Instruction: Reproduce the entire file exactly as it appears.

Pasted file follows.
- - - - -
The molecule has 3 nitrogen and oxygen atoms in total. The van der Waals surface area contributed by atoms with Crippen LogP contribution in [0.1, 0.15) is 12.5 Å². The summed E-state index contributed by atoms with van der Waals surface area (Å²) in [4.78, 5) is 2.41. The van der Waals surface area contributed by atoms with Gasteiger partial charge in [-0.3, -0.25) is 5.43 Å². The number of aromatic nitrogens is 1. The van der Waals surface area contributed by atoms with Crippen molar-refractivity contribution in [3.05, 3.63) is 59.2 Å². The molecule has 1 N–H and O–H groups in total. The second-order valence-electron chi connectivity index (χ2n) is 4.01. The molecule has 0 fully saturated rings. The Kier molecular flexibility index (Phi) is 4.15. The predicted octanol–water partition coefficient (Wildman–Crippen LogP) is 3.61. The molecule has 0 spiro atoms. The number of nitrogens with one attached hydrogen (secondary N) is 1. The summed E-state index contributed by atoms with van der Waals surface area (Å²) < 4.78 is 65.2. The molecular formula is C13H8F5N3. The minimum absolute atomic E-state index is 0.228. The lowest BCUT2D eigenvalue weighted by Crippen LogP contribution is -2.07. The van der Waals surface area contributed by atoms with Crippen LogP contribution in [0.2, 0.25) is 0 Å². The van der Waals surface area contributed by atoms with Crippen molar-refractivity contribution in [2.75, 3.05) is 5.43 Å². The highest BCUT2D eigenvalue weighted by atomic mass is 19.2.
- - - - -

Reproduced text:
The molecule has 3 nitrogen and oxygen atoms in total. The van der Waals surface area contributed by atoms with Crippen LogP contribution in [0.1, 0.15) is 12.5 Å². The summed E-state index contributed by atoms with van der Waals surface area (Å²) in [4.78, 5) is 2.41. The van der Waals surface area contributed by atoms with Gasteiger partial charge in [-0.3, -0.25) is 5.43 Å². The number of aromatic nitrogens is 1. The van der Waals surface area contributed by atoms with Crippen molar-refractivity contribution in [3.05, 3.63) is 59.2 Å². The molecule has 1 N–H and O–H groups in total. The second-order valence-electron chi connectivity index (χ2n) is 4.01. The molecule has 0 fully saturated rings. The Kier molecular flexibility index (Phi) is 4.15. The predicted octanol–water partition coefficient (Wildman–Crippen LogP) is 3.61. The molecule has 0 spiro atoms. The number of nitrogens with one attached hydrogen (secondary N) is 1. The summed E-state index contributed by atoms with van der Waals surface area (Å²) < 4.78 is 65.2. The molecular formula is C13H8F5N3. The minimum absolute atomic E-state index is 0.228. The lowest BCUT2D eigenvalue weighted by Crippen LogP contribution is -2.07. The van der Waals surface area contributed by atoms with Crippen LogP contribution in [0.2, 0.25) is 0 Å². The van der Waals surface area contributed by atoms with Crippen molar-refractivity contribution in [2.75, 3.05) is 5.43 Å². The highest BCUT2D eigenvalue weighted by atomic mass is 19.2.